“It was the best of times, it was the worst of times.” – Charles Dickens

I’m not sure if it is this way in every abusive marriage, but as I attributed so many of the bad moments to his Bipolar Disorder, it made sense to me (in my attempts at coping) that we would have periods of good times and periods of bad times. Sometimes it was difficult to enjoy the peaks, as a part of me was always wary of the sharp cliff that could drop off into the valleys of anger and depression.

I watched for his triggers. Some weeks, everything seemed to rub him raw:

  • Bills.
  • When our bank account got low.
  • Issues at work.
  • Not progressing at work.
  • Being disagreed with.
  • Losing.
  • People with slightly abrasive personalities who challenged him.
  • Gloomy days.
  • Not sleeping.
  • Being frustrated with his weight (but doing nothing to improve it).
  • Not accomplish something easily (feeling like a failure).

Sometimes, however, he would veer hard away from those dark places. As if, it felt, to try and make up for the horrible moments. Looking back, I shake my head at how eager I was to grasp for anything loving, or anything that he showed a glimmer of responsibility.

  • There was the time and forethought be put into getting heart-shaped egg cooking/holders, and I woke up to breakfast that morning. (This meant a lot to me at the time, because he’d thrown a handful of temper tantrums when he couldn’t cook eggs right in the months before. He’d ask me if I wanted scrambled eggs, and my answer was always no thanks, that’s fine. Then he would get grumpy because the only eggs I wanted were over-easy (and he didn’t know how to cook them right). I wouldn’t ask for them, but he would get pre-emptively frustrated, because I didn’t want what he was willing to make. Then came that one time this past year he made me a full, really fantastic breakfast. Taking the time and effort to push through quite a few failures until he finally made me THE perfect eggs.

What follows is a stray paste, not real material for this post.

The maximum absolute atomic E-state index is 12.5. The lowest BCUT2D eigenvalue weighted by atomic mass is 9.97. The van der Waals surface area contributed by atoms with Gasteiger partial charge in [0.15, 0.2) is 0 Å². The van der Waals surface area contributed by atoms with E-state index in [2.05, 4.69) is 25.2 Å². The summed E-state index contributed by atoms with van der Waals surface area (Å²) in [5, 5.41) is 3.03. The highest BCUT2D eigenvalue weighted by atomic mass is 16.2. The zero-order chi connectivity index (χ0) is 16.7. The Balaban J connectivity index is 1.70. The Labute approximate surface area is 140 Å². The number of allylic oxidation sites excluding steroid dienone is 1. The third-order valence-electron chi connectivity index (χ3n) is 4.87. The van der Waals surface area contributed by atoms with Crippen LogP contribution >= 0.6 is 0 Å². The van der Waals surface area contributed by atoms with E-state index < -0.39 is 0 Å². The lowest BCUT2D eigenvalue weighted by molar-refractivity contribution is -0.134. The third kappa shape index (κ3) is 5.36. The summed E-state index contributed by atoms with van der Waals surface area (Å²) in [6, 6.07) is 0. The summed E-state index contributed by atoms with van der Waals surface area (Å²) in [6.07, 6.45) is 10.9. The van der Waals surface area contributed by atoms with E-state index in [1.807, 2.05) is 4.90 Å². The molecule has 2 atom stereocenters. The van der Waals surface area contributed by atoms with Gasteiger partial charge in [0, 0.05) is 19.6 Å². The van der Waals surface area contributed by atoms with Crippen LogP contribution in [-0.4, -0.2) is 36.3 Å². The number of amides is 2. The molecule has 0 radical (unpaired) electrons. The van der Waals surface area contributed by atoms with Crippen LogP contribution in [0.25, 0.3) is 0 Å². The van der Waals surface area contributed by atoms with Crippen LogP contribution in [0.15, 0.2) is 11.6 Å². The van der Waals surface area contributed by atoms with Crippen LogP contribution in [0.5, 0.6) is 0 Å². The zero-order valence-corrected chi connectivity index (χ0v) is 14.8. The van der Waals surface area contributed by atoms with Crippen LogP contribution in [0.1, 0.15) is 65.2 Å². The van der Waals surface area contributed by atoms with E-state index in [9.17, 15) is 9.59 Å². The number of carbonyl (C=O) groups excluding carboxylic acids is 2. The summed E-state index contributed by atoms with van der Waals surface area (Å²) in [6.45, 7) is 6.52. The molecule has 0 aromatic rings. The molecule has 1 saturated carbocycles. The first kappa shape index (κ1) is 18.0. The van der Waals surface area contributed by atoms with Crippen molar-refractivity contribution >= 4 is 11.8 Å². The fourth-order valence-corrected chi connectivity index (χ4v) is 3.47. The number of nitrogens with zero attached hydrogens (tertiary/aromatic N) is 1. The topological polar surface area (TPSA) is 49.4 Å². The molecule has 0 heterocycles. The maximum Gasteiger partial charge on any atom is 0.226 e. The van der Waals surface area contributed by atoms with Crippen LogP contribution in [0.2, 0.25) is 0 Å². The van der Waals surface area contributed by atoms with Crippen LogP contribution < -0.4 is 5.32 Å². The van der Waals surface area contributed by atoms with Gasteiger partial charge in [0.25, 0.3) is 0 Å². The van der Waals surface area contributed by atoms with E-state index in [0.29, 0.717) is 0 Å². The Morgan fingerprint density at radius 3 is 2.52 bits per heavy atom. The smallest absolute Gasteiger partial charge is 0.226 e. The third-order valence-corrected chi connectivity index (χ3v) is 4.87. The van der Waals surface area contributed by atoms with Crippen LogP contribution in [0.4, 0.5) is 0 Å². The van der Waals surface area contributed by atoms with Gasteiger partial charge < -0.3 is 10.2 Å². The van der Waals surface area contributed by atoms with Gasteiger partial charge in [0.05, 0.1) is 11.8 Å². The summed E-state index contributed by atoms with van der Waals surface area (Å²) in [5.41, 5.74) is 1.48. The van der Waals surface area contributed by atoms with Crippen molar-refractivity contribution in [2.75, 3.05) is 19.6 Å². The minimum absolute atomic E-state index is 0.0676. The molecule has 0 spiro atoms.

• The first year of our marriage, he made me a guacamole making basket – complete with avocados, special wine, special chips, special mix, and special tools to make it all. I loved it, as it was unique and thoughtful.
  •  ….

You know, since leaving, I’ve had a lot of the people close to me say, ‘And do you remember when [your Ex] said/did this?’ only for me to stare at them blankly. The negatives became so routine, sometimes, that my memory just glosses over them. And now, as I was trying to write this, I find I’m struggling to place good moments too. I know there were some. I worked so hard for some of them. I grasped for the moments of shared laughter and pleasant things. A part of me felt as if I could just love HARD enough that everything would get better. But it never did. Or at least, not for long. The other shoe always found a way to drop.

Now I struggle. Because it is hard for me to work out how much is learned behavior from how he grew up, how much is anger, how much is the illness, and how much was conscious manipulation. I think there was rather more of the latter than I am willing to acknowledge, even now. It’s a lot harder to accept that I could have fallen for that for so long, than to think he wasn’t able to control himself.

Regardless of why, it’s clear to me now that he is a very troubled man, and even if he succeeds in getting help and improving, our time together is absolutely done. If he really wanted to change, I believe he could. But I don’t think I can risk myself again, not with him. Right now I can’t imagine ever putting myself in that kind of relationship willingly again.

One thing at a time. It’s nice to be in a place where people are taking care of me. It’s been such a long time since I could rely on that, without fearing when I would pay the price for it.

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